Monday, February 9, 2015

Homeschooling With Special Needs

If you've been reading my blog for any length of time, you know by know that my youngest is a special learner. We've never fully learned what are all the special needs with which he's dealing.

We've been told:
  • He's hearing impaired
  • He's developmentally delayed
  • He was tongue-tied
  • He has Sensory Integration Disorder/Sensory Processing Disorder
  • He has Apraxia
  • He has Receptive Expressive Speech Disorder
  • He's "mildly mentally retarded"
  • He may be dyslexic
Yes, he is definitely developmentally delayed. He didn't start crawling until he was a year old. He didn't start walking until he was eighteen months old. He was a very late talker, and really didn't "babble" much as a baby even.

He's undergone many tests, to check his hearing. He's had procedures done to assist in his ability to talk, such as having his tongue "clipped;" having his tonsils removed; and now has braces to, hopefully, widen his palate and give his tongue more space in his mouth. He had physical therapy, occupational therapy, and speech therapy for years. He "graduated" out of  PT and OT...but Medicaid kicked him off Speech, which is the one he needed most, and still does.

So we try our hand at "therapy" here at home.

Math is his favorite subject, probably because it has concrete rules that it always follows. It's systematic, and logic oriented. When he was younger we used lots of hands-on, manipulative math. He still prefers manipulatives. When we reviewed Math-U-See a couple years ago, it instantly clicked for him. I plan to keep using it for him, as long as it benefits him. We purchased the Math-U-See Manipulatives app (with a gift card from Grandma for Christmas).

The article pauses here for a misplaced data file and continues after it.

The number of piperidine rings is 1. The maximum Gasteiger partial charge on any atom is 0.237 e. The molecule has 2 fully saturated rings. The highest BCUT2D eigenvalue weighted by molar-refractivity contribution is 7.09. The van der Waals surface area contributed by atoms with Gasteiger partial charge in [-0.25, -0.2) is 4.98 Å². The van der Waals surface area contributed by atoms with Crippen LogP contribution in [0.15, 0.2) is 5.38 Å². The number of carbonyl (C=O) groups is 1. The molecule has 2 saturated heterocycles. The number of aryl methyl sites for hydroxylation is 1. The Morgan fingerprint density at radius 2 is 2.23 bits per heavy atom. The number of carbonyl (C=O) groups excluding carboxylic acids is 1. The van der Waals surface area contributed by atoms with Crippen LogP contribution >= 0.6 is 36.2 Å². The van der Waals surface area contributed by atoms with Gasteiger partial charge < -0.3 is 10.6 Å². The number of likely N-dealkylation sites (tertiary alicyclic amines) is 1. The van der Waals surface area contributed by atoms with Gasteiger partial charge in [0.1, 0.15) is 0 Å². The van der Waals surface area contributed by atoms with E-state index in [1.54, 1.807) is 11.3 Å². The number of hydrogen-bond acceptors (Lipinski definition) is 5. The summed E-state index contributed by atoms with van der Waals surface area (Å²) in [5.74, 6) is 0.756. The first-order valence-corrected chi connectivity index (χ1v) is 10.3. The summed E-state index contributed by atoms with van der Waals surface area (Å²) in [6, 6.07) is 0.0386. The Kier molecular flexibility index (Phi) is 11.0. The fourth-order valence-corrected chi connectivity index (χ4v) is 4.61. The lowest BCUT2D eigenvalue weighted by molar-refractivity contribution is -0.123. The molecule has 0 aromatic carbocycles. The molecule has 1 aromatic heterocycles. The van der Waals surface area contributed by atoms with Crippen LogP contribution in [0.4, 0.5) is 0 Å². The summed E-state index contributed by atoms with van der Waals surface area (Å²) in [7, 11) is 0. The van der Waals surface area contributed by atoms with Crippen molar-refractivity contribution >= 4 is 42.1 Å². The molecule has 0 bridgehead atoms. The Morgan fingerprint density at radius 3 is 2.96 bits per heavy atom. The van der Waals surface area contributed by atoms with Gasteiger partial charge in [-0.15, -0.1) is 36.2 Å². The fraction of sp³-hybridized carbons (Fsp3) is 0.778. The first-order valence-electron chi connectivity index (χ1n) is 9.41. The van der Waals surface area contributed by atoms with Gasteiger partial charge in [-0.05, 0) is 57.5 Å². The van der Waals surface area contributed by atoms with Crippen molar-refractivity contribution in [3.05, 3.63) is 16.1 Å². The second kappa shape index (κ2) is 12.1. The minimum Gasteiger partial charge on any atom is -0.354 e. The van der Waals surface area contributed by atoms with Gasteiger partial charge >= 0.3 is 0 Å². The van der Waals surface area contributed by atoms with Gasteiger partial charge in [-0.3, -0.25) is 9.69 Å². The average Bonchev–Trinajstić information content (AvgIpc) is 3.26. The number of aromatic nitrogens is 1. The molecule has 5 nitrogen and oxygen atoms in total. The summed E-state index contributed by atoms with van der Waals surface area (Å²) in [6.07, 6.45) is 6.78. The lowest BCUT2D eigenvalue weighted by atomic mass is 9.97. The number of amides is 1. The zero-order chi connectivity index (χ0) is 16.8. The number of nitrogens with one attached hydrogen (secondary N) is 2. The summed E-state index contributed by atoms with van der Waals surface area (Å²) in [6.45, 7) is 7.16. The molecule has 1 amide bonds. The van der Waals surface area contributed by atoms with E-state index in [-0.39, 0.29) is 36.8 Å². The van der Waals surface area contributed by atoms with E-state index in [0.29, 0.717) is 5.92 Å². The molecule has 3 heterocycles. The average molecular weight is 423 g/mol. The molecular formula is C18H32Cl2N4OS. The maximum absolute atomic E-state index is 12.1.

There are so many wonderful apps for the iPad, I knew we had to have one for him. Christmas of 2013, I requested extended-family members to help us out by pitching in on an iPad for him. Then I began the search for suitable apps, which is an ongoing search even now. I posted a list of apps for school last year, but have since then come across a few more.

I've recently loaded these on to his iPad:

Dictation Dragon--This application writes down spoken text. For students who struggle with writing, it can be a great way for them to jot down ideas or get help learning.

Word Ladder--This highly challenging word game will get older readers thinking about how words are spelled and how they can be connected and changed to form new words.

Word Fall-- In this educational game, words fall from the sky and players must collect letters to form basic words.

Jumbline 2 Free--Jumbline is a familiar and fantastic word puzzle that will challenge your speed, your agility, your pattern recognition, and your spelling prowess, as you try to find all the possible words within a set of letters.

Surf the Word and Scrollword. (I just noticed that Little Bit was also checking out LogiMatch. They are all by the same developer).

Speller--Speller is a perfect tool to check spellings of English or Spanish words and come up with suggestions for misspelled words. Speller is based on Aspell, an open source spell checker for various platforms.

Kids Word Search (lite)--Word search designed for kids featuring animals and nature theme. Fun backgrounds with interactive characters as rewards for finding words. (I've put the Elementary Learning Bundle on our wish list)

A few others we added to our wish list are: Montessori Crosswords, Word Wizard, Cursive Writing Wizard, and Writing Wizard. (They may be a bit "young" for him, yet with his developmental delays, he may still enjoy them and benefit from them).

Teachthought has a list of 50 popular iPad apps for struggling readers, which is where I found many of the ones I've listed above.

Another good resource is Smart Apps for Special Needs. Also Virtual Speech Center.

Aside from iPad apps, another program we are using is All About Reading and All About Spelling. They are both hands-on, which is great for a kinesthetic learner.

Sometimes I feel like I should go back to school, to become a speech therapist, or a special ed teacher. Do you ever feel that way? Meanwhile, I hope you will find some of these resources useful as well.

Valentine's Day Resources

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